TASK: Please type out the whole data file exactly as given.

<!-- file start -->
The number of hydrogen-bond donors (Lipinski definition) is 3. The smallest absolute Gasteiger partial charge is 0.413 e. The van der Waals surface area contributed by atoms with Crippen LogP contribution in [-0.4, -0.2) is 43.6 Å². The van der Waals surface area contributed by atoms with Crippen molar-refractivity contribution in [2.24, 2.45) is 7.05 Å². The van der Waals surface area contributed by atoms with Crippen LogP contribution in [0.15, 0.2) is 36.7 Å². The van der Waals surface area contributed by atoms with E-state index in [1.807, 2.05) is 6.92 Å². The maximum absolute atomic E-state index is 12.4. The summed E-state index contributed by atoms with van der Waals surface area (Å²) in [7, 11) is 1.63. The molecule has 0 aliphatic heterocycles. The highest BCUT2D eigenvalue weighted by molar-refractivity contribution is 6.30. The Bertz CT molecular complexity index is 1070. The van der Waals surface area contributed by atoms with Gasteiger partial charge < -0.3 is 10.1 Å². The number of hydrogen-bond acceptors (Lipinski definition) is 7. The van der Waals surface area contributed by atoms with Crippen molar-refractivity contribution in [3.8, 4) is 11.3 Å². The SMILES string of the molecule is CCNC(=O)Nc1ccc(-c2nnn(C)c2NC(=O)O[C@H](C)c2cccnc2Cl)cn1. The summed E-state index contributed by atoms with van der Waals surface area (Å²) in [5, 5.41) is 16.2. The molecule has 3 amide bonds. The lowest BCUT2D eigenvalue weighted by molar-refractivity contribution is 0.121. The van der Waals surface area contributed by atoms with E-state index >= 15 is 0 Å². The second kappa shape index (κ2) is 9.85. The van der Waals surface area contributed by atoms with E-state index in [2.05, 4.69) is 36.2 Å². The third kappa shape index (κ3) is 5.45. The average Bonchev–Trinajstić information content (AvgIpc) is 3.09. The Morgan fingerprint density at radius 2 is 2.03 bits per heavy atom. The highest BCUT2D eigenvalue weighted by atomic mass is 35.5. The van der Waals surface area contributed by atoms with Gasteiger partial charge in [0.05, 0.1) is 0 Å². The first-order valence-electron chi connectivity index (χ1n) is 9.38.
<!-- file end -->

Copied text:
The number of hydrogen-bond donors (Lipinski definition) is 3. The smallest absolute Gasteiger partial charge is 0.413 e. The van der Waals surface area contributed by atoms with Crippen LogP contribution in [-0.4, -0.2) is 43.6 Å². The van der Waals surface area contributed by atoms with Crippen molar-refractivity contribution in [2.24, 2.45) is 7.05 Å². The van der Waals surface area contributed by atoms with Crippen LogP contribution in [0.15, 0.2) is 36.7 Å². The van der Waals surface area contributed by atoms with E-state index in [1.807, 2.05) is 6.92 Å². The maximum absolute atomic E-state index is 12.4. The summed E-state index contributed by atoms with van der Waals surface area (Å²) in [7, 11) is 1.63. The molecule has 0 aliphatic heterocycles. The highest BCUT2D eigenvalue weighted by molar-refractivity contribution is 6.30. The Bertz CT molecular complexity index is 1070. The van der Waals surface area contributed by atoms with Gasteiger partial charge < -0.3 is 10.1 Å². The number of hydrogen-bond acceptors (Lipinski definition) is 7. The van der Waals surface area contributed by atoms with Crippen molar-refractivity contribution in [3.8, 4) is 11.3 Å². The SMILES string of the molecule is CCNC(=O)Nc1ccc(-c2nnn(C)c2NC(=O)O[C@H](C)c2cccnc2Cl)cn1. The summed E-state index contributed by atoms with van der Waals surface area (Å²) in [5, 5.41) is 16.2. The molecule has 3 amide bonds. The lowest BCUT2D eigenvalue weighted by molar-refractivity contribution is 0.121. The van der Waals surface area contributed by atoms with E-state index >= 15 is 0 Å². The second kappa shape index (κ2) is 9.85. The van der Waals surface area contributed by atoms with E-state index in [2.05, 4.69) is 36.2 Å². The third kappa shape index (κ3) is 5.45. The average Bonchev–Trinajstić information content (AvgIpc) is 3.09. The Morgan fingerprint density at radius 2 is 2.03 bits per heavy atom. The highest BCUT2D eigenvalue weighted by atomic mass is 35.5. The van der Waals surface area contributed by atoms with Gasteiger partial charge in [0.05, 0.1) is 0 Å². The first-order valence-electron chi connectivity index (χ1n) is 9.38.